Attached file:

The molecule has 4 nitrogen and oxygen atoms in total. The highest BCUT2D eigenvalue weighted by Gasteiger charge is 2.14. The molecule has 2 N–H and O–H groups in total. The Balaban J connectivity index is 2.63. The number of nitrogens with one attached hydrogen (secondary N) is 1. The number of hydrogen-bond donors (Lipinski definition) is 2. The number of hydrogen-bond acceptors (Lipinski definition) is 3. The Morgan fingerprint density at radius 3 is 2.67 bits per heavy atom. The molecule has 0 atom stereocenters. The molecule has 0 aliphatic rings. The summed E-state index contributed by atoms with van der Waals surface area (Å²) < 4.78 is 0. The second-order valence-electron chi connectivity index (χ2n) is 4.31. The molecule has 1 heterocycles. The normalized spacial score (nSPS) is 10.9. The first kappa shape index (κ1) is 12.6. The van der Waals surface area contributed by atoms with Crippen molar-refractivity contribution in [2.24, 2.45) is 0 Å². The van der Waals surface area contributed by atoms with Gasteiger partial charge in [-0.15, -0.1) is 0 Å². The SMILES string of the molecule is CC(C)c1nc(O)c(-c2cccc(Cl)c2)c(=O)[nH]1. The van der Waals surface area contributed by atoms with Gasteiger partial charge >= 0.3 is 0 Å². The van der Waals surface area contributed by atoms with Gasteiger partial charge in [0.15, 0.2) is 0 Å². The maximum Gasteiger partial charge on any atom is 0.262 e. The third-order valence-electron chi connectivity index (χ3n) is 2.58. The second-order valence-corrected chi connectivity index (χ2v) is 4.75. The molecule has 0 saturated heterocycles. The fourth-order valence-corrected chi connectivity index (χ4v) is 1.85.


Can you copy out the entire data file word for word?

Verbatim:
The molecule has 4 nitrogen and oxygen atoms in total. The highest BCUT2D eigenvalue weighted by Gasteiger charge is 2.14. The molecule has 2 N–H and O–H groups in total. The Balaban J connectivity index is 2.63. The number of nitrogens with one attached hydrogen (secondary N) is 1. The number of hydrogen-bond donors (Lipinski definition) is 2. The number of hydrogen-bond acceptors (Lipinski definition) is 3. The Morgan fingerprint density at radius 3 is 2.67 bits per heavy atom. The molecule has 0 atom stereocenters. The molecule has 0 aliphatic rings. The summed E-state index contributed by atoms with van der Waals surface area (Å²) < 4.78 is 0. The second-order valence-electron chi connectivity index (χ2n) is 4.31. The molecule has 1 heterocycles. The normalized spacial score (nSPS) is 10.9. The first kappa shape index (κ1) is 12.6. The van der Waals surface area contributed by atoms with Crippen molar-refractivity contribution in [2.24, 2.45) is 0 Å². The van der Waals surface area contributed by atoms with Gasteiger partial charge in [-0.15, -0.1) is 0 Å². The SMILES string of the molecule is CC(C)c1nc(O)c(-c2cccc(Cl)c2)c(=O)[nH]1. The van der Waals surface area contributed by atoms with Gasteiger partial charge >= 0.3 is 0 Å². The van der Waals surface area contributed by atoms with Gasteiger partial charge in [0.15, 0.2) is 0 Å². The maximum Gasteiger partial charge on any atom is 0.262 e. The third-order valence-electron chi connectivity index (χ3n) is 2.58. The second-order valence-corrected chi connectivity index (χ2v) is 4.75. The molecule has 0 saturated heterocycles. The fourth-order valence-corrected chi connectivity index (χ4v) is 1.85.